Old West Myth & Fact Archives

Dave Rudabaugh and Billy the Kid

Stephen AustinDave Rudabaugh was born in Missouri in 1841. Early in life he moved to Kansas. At the age of 18, Dave started a gang that rounded up and sold other people’s cattle. By the age of 29 he and his gang moved on to robbing payroll trains and railroad construction camps.
 
Obviously, the railroad didn’t like Rudabaugh’s activities. So they hired Wyatt Earp to stop them. But Wyatt’s pursuit didn’t inhibit Rudabaugh’s activities. For in January of 1878 he and his gang robbed a pay train in Kansas. Unfortunately for Rudabaugh, this was an area protected by Bat Masterson. Before Rudabaugh’s gang had a chance to spend the rewards of others labors, they found themselves in jail. Being a man lacking in character, Rudabaugh turned states evidence against his comrades and gained his freedom.
 
During the summer of 1880 Rudabaugh joined the gang of a New Mexico ruffian by the name of Billy the Kid. About 6 months later Rudabaugh and Billy the Kid ran into a posse led by Sheriff Pat Garrett. Rudabaugh was arrested, tried and sentenced to hang.
 
Facing a rope, Rudabaugh went underground. He dug a tunnel and high tailed it to Old Mexico.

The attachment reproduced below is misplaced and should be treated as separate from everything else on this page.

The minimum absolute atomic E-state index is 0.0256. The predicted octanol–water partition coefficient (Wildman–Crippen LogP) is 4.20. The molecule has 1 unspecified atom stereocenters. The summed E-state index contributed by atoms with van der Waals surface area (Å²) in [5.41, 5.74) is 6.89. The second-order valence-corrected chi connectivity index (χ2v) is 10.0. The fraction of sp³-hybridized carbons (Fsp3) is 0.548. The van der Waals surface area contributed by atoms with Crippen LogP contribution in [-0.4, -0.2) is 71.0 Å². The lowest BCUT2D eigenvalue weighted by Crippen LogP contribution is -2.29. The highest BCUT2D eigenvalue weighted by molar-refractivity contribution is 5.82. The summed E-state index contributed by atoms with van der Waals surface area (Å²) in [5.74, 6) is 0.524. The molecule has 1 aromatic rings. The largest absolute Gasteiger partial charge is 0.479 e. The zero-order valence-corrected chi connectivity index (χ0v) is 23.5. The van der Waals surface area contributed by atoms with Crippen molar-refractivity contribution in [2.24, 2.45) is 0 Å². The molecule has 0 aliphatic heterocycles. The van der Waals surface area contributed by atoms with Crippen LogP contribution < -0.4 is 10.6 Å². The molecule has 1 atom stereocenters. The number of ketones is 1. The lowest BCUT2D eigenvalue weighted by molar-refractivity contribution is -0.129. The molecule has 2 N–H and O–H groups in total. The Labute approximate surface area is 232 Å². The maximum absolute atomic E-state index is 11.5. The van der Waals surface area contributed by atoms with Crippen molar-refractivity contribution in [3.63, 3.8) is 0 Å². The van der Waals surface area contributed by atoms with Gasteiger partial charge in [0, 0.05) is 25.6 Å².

For 5 years Dave Rudabaugh created all kinds of havoc in Mexico. Then, finally, this man who had lived in the shadow of other more famous men got his moment of glory. For on February 19, 1866 the local Mexican villagers fed up with Rudabaugh’s escapades, killed him. They then cut off his head, stuck it on a pole, placed the pole in the center of the village and had a fiesta. For once Dave Rudabaugh or at least part of Dave Rudabaugh was the center of attention.
Stephen AustinBy the late 1880’s most Indians were living on reservations. The reservations were under tribal ownership, with a communal style of control and use. Since it was the custom of white people to desire individual ownership of land and since many people felt that land ownership promoted industriousness, it was decided that the tribal ownership concept should be changed.
 
So, on February 8, 1887, the Dawes Severalty Act was passed. It gave the government the power to divide Indian reservations into privately owned plots. Men with families would receive 160 acres, single adult men got 60 acres, and boys received 40 acres. Women received nothing.
 
Except for women receiving nothing, it sounds like a pretty good deal, right? There were two problems. First, Indian culture was such that land, like air and sunlight wasn’t something that individuals owned. But the even greater problem was that it was a thinly veiled attempt by the government to take reservation land out of the hands of the Indians. For once the allotments were divided among the eligible Indians there were 86 million acres of land, or 62 percent of their holdings, left over. This land was available to be sold to anyone.
 
Even though friends of the Indians supported the act, it never produced the desired effect of assimilating Indians into white culture. In addition to the loss of lands, the Indians lost tribal bargaining power, and resentment developed that the government was trying to destroy traditional cultures.